Ms. Cherelli filed this action in Massachusetts state court on February 12, 2018, and InStore removed the matter to this Court on April 13, 2018, based on federal diversity jurisdiction. The Hogan litigation, a putative class action raising identical claims, was already pending before me. Hogan (D. Mass. filed Jan. 6, 2017) (No. 17-CV-10027-DPW) (alleging violations of Massachusetts wage and hour law against InStore on behalf of a putative class of “retail associates”).1
Counsel for Mr. Hogan – initially the lone named plaintiff and putative class representative in the Hogan litigation – had moved on November 17, 2017 to amend the complaint to add Ms. Cherelli as a named class representative. The motion to amend the complaint in the Hogan litigation came five months before the filing of this duplicative action in state court by Ms. Cherelli through the same counsel.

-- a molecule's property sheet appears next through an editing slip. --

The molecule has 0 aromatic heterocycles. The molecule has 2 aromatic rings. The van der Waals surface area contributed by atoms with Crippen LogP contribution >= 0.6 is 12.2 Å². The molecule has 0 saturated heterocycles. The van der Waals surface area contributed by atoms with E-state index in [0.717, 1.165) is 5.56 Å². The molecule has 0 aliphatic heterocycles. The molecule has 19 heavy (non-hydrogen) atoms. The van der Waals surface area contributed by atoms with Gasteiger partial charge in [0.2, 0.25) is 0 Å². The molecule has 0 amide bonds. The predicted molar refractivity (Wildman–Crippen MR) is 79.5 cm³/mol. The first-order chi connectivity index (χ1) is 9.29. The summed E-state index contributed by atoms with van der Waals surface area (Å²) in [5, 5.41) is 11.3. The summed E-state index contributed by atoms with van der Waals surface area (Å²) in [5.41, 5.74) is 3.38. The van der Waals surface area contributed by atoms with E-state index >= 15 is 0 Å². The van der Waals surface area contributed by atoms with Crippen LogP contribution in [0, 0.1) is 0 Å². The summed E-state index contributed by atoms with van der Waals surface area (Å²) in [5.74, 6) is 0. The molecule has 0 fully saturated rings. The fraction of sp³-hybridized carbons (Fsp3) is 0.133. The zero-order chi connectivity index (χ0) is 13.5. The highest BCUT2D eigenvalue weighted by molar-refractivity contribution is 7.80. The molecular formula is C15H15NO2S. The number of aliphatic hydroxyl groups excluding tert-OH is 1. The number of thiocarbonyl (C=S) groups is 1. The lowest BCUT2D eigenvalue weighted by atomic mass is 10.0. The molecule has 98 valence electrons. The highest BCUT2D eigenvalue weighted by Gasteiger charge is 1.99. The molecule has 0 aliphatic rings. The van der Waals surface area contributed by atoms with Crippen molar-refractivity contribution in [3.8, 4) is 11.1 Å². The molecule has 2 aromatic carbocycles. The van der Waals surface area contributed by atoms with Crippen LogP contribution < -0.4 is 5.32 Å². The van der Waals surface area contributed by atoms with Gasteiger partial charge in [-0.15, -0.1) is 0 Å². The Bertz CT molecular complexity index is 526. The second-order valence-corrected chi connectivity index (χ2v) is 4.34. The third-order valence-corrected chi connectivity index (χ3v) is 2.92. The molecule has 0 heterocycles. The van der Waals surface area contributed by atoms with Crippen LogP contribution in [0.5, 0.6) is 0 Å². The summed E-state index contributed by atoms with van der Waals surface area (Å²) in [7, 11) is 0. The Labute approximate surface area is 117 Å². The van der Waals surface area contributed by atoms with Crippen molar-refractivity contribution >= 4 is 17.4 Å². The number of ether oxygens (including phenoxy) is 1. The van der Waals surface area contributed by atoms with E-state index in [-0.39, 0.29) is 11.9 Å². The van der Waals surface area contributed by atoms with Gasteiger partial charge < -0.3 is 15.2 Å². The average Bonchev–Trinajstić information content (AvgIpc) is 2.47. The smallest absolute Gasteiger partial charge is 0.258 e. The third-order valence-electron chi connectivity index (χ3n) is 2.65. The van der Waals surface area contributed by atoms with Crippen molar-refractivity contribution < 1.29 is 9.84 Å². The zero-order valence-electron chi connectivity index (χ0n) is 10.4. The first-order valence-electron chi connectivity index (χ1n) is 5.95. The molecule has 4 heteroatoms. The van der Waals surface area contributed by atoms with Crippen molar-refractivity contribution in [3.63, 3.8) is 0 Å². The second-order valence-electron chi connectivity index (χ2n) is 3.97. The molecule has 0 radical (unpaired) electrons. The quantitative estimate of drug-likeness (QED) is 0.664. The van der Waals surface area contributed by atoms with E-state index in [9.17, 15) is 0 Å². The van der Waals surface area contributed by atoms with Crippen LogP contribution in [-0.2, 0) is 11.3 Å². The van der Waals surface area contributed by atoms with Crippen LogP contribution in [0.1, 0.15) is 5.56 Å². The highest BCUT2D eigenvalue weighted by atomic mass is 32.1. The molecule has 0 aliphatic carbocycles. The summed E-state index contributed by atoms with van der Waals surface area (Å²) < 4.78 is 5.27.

Ms. Cherelli does not explain why she belatedly initiated a state court lawsuit redundant of the action already pending in federal court. But the reason is transparent. She and her counsel have been engaged in a benighted forum shopping initiative. This action is offered up as a hostage to fortune in the hope of pursuing litigation involving the putative class in state rather than federal court.
Today, I granted Mr. Hogan's motion to amend his complaint to add Ms. Cherelli as a named plaintiff in the earlier filed case. As a result, the two duplicative actions before me now also share Ms. Cherelli as a named Plaintiff.